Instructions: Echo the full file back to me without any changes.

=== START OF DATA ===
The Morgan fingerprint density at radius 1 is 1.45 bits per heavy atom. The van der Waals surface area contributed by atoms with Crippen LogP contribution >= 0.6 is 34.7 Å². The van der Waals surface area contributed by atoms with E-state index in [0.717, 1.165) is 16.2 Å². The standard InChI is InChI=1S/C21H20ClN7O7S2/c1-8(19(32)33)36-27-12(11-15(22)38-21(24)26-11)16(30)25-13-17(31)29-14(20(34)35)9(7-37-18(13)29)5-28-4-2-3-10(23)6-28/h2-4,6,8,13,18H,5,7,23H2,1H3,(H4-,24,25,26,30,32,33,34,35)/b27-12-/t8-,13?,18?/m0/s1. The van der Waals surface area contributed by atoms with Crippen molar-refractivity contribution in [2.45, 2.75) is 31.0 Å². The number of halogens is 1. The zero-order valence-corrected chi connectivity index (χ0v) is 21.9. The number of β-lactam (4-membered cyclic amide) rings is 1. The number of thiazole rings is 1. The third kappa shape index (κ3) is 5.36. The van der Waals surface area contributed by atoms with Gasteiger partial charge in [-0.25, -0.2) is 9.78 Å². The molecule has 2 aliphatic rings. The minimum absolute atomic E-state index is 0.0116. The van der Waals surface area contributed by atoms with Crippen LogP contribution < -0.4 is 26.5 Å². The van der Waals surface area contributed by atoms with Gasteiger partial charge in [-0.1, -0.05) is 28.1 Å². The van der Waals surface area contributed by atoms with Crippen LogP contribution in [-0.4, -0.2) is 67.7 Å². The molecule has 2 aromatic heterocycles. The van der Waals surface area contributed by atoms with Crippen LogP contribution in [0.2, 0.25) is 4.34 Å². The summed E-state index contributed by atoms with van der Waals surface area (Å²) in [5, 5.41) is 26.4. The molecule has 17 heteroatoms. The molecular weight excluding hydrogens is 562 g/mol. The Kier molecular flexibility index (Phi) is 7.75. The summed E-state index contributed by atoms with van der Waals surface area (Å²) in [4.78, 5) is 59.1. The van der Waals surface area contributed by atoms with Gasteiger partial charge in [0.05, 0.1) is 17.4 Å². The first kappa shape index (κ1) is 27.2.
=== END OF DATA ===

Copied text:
The Morgan fingerprint density at radius 1 is 1.45 bits per heavy atom. The van der Waals surface area contributed by atoms with Crippen LogP contribution >= 0.6 is 34.7 Å². The van der Waals surface area contributed by atoms with E-state index in [0.717, 1.165) is 16.2 Å². The standard InChI is InChI=1S/C21H20ClN7O7S2/c1-8(19(32)33)36-27-12(11-15(22)38-21(24)26-11)16(30)25-13-17(31)29-14(20(34)35)9(7-37-18(13)29)5-28-4-2-3-10(23)6-28/h2-4,6,8,13,18H,5,7,23H2,1H3,(H4-,24,25,26,30,32,33,34,35)/b27-12-/t8-,13?,18?/m0/s1. The van der Waals surface area contributed by atoms with Crippen molar-refractivity contribution in [2.45, 2.75) is 31.0 Å². The number of halogens is 1. The zero-order valence-corrected chi connectivity index (χ0v) is 21.9. The number of β-lactam (4-membered cyclic amide) rings is 1. The number of thiazole rings is 1. The third kappa shape index (κ3) is 5.36. The van der Waals surface area contributed by atoms with Gasteiger partial charge in [-0.25, -0.2) is 9.78 Å². The molecule has 2 aliphatic rings. The minimum absolute atomic E-state index is 0.0116. The van der Waals surface area contributed by atoms with Crippen LogP contribution < -0.4 is 26.5 Å². The van der Waals surface area contributed by atoms with Gasteiger partial charge in [-0.1, -0.05) is 28.1 Å². The van der Waals surface area contributed by atoms with Crippen LogP contribution in [-0.4, -0.2) is 67.7 Å². The molecule has 2 aromatic heterocycles. The van der Waals surface area contributed by atoms with Crippen LogP contribution in [0.2, 0.25) is 4.34 Å². The summed E-state index contributed by atoms with van der Waals surface area (Å²) in [5, 5.41) is 26.4. The molecule has 17 heteroatoms. The molecular weight excluding hydrogens is 562 g/mol. The Kier molecular flexibility index (Phi) is 7.75. The summed E-state index contributed by atoms with van der Waals surface area (Å²) in [4.78, 5) is 59.1. The van der Waals surface area contributed by atoms with Gasteiger partial charge in [0.05, 0.1) is 17.4 Å². The first kappa shape index (κ1) is 27.2.